70 then it would have a localized meaning as noted by DeMar. However, if it will be fulfilled in the
future, then it has the meaning of the entire inhabited world at some future
date, which would clearly include much more than the old Roman Empire.
I believe that
Revelation 14:6-7 is a parallel passage to Matthew 24:14. Both speak of global evangelization
during the seven-year tribulation, leading up to the second coming of Christ to
planet earth. John MacArthur says,
before the bowl judgments are poured out and the final great holocaust begins,
and just before the increasingly rapid birth pains issue in the kingdom, God
will supernaturally present the gospel to every person on earth. He will send an angel with " an eternal
gospel to preach to those who live on the earth, and to every nation and tribe
and tongue and people," saying, " Fear God, and give Him glory, because the hour
of His judgment has come; and worship Him who made the heaven and the earth and
sea and springs of waters" (Rev. 14:6-7).
both passages are mentioned around the middle of the tribulation. This will likely occur at that time
because it is at the mid-point of the seven years that the beast will require
the number- six hundred, sixty-six- on either the right hand or forehead of every
human being in order to buy or sell (Rev. 13:16-18). Thus, it is important to know that the witness of the gospel
is given to every individual in which they are given the opportunity to trust
Christ before they take the number.
In addition to that, the third angel announces to each individual in the
world that there are consequences to taking the number of the beast. " If anyone
worships the beast and his image, and receives a mark on his forehead or upon
his hand, he also will drink of the wine of the wrath of God, which is
mixed in full strength in the cup of His anger; and he will be tormented with
fire and brimstone . . . forever and ever" (Rev. 14:9-11).
It appears that
the tribulation period will be the greatest time of evangelization the world
will ever see. There will be normal
evangelism, like that which we have today. Then there will be the evangelism of the 144,000 Jewish
witnesses (Rev. 7:3-10; 14:1-5), the two witnesses (Rev. 11:3-13), and the
angelic evangelism already mentioned.
David Cooper explains: " The
purpose of preaching the gospel during the Great Tribulation is twofold: first, to give all honest-hearted
truth-seekers an opportunity of accepting the Lord Jesus Christ and salvation
through Him; secondly, to prepare for judgment those who will not receive a
love of the truth in order that God might be just in bringing upon them the
terrific plagues foretold in Revelation." 
Then The End Shall Come
said, " for these things must take place, but that is not yet the end" (Matt.
24:6). Now He says, that after the
successful preaching of the gospel of the kingdom to the entire planet, " then
the end shall come." " In the
background is the OT motif of the nations' end-time conversion to Yahweh (Cf.
Isa. 2:2-4; 45:20-22; 49:6; 55:5; 56:6-8; Mic. 4:1-3). Here that conversion heralds the end."  The end spoken of here is not the end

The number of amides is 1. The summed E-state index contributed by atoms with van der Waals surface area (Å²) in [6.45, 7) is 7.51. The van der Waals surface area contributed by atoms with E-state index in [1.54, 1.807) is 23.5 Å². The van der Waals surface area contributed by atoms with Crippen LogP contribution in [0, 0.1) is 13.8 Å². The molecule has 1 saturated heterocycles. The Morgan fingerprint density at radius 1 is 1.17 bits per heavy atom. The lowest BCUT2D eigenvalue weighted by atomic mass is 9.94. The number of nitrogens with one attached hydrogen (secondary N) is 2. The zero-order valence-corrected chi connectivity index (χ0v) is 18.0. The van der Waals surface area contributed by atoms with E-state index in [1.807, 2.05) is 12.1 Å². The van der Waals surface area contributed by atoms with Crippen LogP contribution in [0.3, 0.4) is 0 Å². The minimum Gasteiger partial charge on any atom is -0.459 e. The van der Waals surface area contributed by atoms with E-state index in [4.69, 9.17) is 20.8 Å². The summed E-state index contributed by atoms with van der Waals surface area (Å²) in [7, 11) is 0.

of the end. It means the end of
the age of the tribulation through the second coming of Christ (Matt.
24:27-31). The final end will
occur one thousand years later as the millennial kingdom of Christ comes to its
24:14 is a future event, then the gospel will be preached across the globe as
described in Revelation 14:6-7.
Both passages are set in contexts that tell us that this global
evangelization will take place just before the middle of the seven-year
tribulation. Craig Kenner says,
" Jesus' claim in 24:14 does not imply that all peoples will be converted, but
that the kingdom will not come in its fullness until all peoples have had the
opportunity to embrace or reject the King who will be their judge (25:31- 32)."  This passage was no more fulfilled
during the nativity of the church than was the Great Commission. The prophecy of Matthew 24:14, like all
of those in that context, awaits a future fulfilment, specifically during the
future tribulation. Maranatha!
Continued . . .)
 Leon Morris, The Gospel According to Matthew (Grand Rapids: Eerdmans, 1992), f. n., 67, p. 88.
 The exact phrase, " gospel of the kingdom," is
only found in Matthew' s Gospel in the entire New Testament (4:23; 9:35; 24:14).
 J. Dwight Pentecost, The Words and Works of
Jesus Christ: A Study of the Life
of Christ (Grand Rapids: Zondervan, 1981), pp. 400-01.
 Stanley D. Toussaint, " The Kingdom and Matthew' s
Gospel," in Stanley D. Toussaint & Charles H. Dyer, Essays in Honor of
J. Dwight Pentecost
(Chicago: Moody Press, 1986), pp.
 Toussaint, " The Kingdom and Matthew' s Gospel," p.
 Gary DeMar, Last Days Madness: Obsession of the Modern Church (Powder Springs, GA: American Vision, 1999), p. 88.
 Gary DeMar, End Times Fiction: A Biblical Consideration of the Left
Behind Theology (Nashville: Nelson, 2001), pp. 82-83.
 I have dealt more extensively with this matter in
Thomas Ice, " The Global Proclamation of the Gospel," Pre-Trib Perspectives (March 2002), pp. 4- 5.
 A. Lukyn Williams, " St. Matthew" in H. D. M.
Spence and Joseph S. Exell, ed., The Pulpit Commentary, 23 vols, (Grand Rapids, Eerdmans, 1974), vol.
15, p. 434.
William F. Arndt and F. W. Gingrich, A
Greek-English Lexicon of the New Testament (Chicago: University of
Chicago Press, 1957), p. 563.
 Horst Balz & Gerhard Schneider, editors, Exegetical
Dictionary of the New Testament,
3 vols. (Grand Rapids: Eerdmans,
1991), vol. 2, p. 503.
 John MacArthur, The New Testament
Commentary: Matthew 24- 28 (Chicago:
Moody Press, 1989), p. 29.
 David L. Cooper, Future Events Revealed: According to Matthew 24 and 25 (Los Angeles: David L. Cooper Publishing, 1935), p. 63.
 W. D. Davies and Dale C. Allison, Jr., A
Critical and Exegetical Commentary on The Gospel According to Saint Matthew, 3 vols. (Edinburgh: T & T Clark, 1997), vol. 3, p. 344.
 Craig S. Kenner, A Commentary on the Gospel of
Matthew (Grand Rapids: Eerdmans, 1999), p. 572.